Should You Consider an Annuity? Weighing the Pros and Cons
Should You Consider an Annuity?
When talking about retirement, income is one of the main points of discussion. Will Social Security be available? Will you work part-time? Will you investments be enough to cover your expenses? I am going to dive into the details, and at the end I’ll give you my recommendation on a general level.
Annuity Product Options
Annuities are essentially insurance products — you pay in to purchase the annuity, and the company agrees to make payments to you in the future. Annuities are also sold by some banks, brokerage firms, and mutual fund companies.
There are three different methods that can determine your annuity benefit payout value. Fixed annuities promise a minimum rate of interest and a fixed amount of periodic payments. Indexed annuities offer a return based on the performance of a stock market index, like the S&P 500.
If you are considering an annuity, you’ll hear people talk about the two phases of the product. I like Investopedia’s description: “The period of time when an annuity is being funded and before payouts begin is referred to as the accumulation phase. Once payments commence, the contract is in the annuitization phase.”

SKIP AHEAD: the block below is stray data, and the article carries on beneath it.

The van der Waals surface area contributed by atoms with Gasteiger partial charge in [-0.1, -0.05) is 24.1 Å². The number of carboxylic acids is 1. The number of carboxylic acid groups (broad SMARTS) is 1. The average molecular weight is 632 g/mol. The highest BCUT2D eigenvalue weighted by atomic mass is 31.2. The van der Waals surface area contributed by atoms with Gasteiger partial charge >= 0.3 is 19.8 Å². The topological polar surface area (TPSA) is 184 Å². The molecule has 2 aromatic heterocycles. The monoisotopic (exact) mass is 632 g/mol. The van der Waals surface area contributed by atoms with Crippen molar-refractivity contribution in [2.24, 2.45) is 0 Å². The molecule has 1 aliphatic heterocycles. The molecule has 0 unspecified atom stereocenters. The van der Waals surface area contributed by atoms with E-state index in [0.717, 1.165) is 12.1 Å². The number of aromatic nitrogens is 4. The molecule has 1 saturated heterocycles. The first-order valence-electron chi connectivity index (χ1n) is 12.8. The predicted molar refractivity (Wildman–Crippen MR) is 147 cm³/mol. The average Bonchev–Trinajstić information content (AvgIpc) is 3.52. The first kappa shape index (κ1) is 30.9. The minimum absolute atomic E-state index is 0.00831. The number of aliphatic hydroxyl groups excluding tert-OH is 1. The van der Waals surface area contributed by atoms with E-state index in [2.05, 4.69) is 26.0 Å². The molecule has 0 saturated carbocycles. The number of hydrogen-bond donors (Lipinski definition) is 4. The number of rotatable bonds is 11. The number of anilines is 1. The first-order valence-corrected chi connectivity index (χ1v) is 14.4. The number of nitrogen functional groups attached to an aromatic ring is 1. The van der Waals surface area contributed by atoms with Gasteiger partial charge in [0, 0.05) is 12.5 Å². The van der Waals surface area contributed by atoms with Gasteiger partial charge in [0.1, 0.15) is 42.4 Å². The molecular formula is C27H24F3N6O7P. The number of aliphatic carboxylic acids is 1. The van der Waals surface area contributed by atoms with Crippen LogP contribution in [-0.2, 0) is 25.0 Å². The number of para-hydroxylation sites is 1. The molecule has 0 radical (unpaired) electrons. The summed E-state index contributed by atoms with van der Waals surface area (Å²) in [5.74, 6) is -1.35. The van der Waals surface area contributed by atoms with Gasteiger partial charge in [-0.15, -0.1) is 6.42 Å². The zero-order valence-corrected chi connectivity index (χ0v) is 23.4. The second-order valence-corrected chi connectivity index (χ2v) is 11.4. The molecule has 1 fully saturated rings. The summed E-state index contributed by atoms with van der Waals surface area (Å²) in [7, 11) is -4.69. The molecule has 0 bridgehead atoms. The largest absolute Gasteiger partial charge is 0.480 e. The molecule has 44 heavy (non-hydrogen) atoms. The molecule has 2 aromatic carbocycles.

Annuities will start paying out the benefit to you either within 1 year (which is called an immediate annuity) or later (deferred annuity) these details will be detailed in the contract.
The Positives of Annuities
The appeal of annuities is pretty clear “guaranteed” income during your retirement. That concept alone sounds nearly magical, doesn’t it? All of your retirement planning problems solved.
The Negatives of Annuities: Risk
Depending on the details of the annuity product, the payout benefit value isn’t fully guaranteed. An indexed annuity benefit, for example, could shrink if the stock market recedes. Worse still, your benefit is being paid by a company.
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